Before I finish, I want to send a message to some very special groups of people: To TV Tropes.com, especially to my fellow players in the Justice Avengers Forum Game; and also to the Basic Action Super Heroes RPG Facebook group, where I hang out and post ideas often. Thanks to all of you for your support in recent times. May we have fun together for many years more! 🙂

 


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Oh yeah, I write Fanfiction, too! ;)

Psion.pdf_page_1

In fact, I have in effect been doing it all my life (more on that in a future blogpost) though it wasn’t until last year that I started posting it on the Internet. And to my surprise, people seem to have liked it! Well at least the ones featuring currently-popular characters, such as Steven Universe. Still, it feels good.

So I though today I would talk about my fics- specifically, about the one that is 100% original (though it does pay homage to certain character stereotypes): An American Superhero in Japan!

As you can tell from the title, this is the story of an American hero and his adventures in Japan- specifically, a Japan that resembles the one from Manga and Anime more than the real one does. It’s my way of repaying both American Comics and Japanese Animation for all the entertainment they have brought to my life over the years.

The basic premise deals with Psion, a teenage hero with telekinetik powers from New York city. Despite being active for two years, the local populace barely knows of or appreciates him, and he finds it frustrating. He decides to go on vacation to Japan to get away from things, only to find there’s someone gathering the local supervillains into a dangerous organization. The Japanese military then asks *him* to help them organize the local heroes as well, as they believe American heroes are more given to team up than the more independent-minded Japanese ones. Seeing a chance to finally gain some recognition, he accepts.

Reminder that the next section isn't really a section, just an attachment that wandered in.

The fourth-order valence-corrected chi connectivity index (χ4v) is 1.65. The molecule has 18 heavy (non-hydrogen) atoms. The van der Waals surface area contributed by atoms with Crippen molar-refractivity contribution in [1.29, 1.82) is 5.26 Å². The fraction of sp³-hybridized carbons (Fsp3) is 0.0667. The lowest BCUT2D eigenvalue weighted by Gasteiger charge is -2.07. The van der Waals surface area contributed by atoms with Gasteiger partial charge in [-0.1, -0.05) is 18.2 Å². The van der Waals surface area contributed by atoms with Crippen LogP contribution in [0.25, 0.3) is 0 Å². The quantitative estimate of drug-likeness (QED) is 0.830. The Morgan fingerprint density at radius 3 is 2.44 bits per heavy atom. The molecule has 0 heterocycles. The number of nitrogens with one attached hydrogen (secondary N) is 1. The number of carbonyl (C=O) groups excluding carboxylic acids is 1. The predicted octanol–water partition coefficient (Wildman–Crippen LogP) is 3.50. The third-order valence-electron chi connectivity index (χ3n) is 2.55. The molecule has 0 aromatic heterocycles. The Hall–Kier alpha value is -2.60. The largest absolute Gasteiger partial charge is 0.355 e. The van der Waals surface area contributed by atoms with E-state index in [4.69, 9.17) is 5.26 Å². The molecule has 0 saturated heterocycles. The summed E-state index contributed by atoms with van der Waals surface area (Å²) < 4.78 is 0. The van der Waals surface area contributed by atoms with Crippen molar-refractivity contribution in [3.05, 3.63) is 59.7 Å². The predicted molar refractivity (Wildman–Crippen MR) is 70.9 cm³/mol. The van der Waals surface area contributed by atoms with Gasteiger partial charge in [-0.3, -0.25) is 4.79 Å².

So far, only the first story is complete, but I’m working on the next one. If you’re a fan of fanfiction, superheroes, or Anime/Manga, give it a try! You can find it here: http://www.quotev.com/ElSijo

And check out my other stories, while you’re at it. 😉

 


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Roleplayers! #3 and #4

Roleplyers #3

I now continue with my reviews of the comic book series about the misadventures of a group of role-playing game fans. (For the reviews of issues #1 and #2, see my earlier entries in the blog.)

Issue no. 3 is a “Special Cosplay Issue” (for those who don’t know, ‘Cosplay’ is short for ‘Costume Play’) and was actually made with help from two real-life Cosplayers. The story takes place a week after last issue, and Elliot and Sally are still mad at each other (after the latter killed the former’s character in-game for being mean to her.) The group decides to visit a Cosplay Convention, where Cassie befriends a somewhat overweight cosplayer. A sexy cosplayer insults her new friend, saying she ruins her character, but is rebuked by Cassie and, surprisingly, Elliot and Sally . Turns out the two had something in common after all: both were bullied as kids. They make up, but the bitchy cosplayer swears revenge.

Roleplayers #4

In issue no. 4, Cassie befriends a guy she likes from Acting Class and invites him over to role play along her friends. What she doesn’t know (but we the readers do, so this isn’t a spoiler) is that he’s the brother of the girl she “offended” last issue. In the game, the party sets out to find a way to resurrect Elliot’s character, and they find a female half-orc (played by the new guy- remember, all characters in this game must be women!) whom they rescue and she joins the group. Then they beat a necromancer, but she betrays the group, kills one of the player characters  and then reveals who he really is!

Opinions: Issue #3 has been my favorite so far. Not only it was good exposition about Cosplaying, but it also dealt with issues of body image, which are very important but seldom touched upon.

Issue #4, however, I found confusing. I mean, what exactly do the ‘bad guys’ think they achieved? The game characters aren’t real, killing them does nothing (in fact, in real life if a player intentionally ruined a game session, most likely he’d get thrown out of the game and the play called out as null.) The only real harm was to Cassie’s feelings, and I would be disappointed if she let it hurt her for long, she’s a smart and strong female character.

The best part of both issues, however, was as usual, the art. Derek Chua is great both at depicting the real world and the fantasy one, and while there’s plenty of cheesecake in the series, the realistic girls are also attractive.

Roleplayers is an Irrational Comics production and I recommend it for fans of RPGs, comics, comedy and drama. You can find it at: irrationalcomics.wordpress.com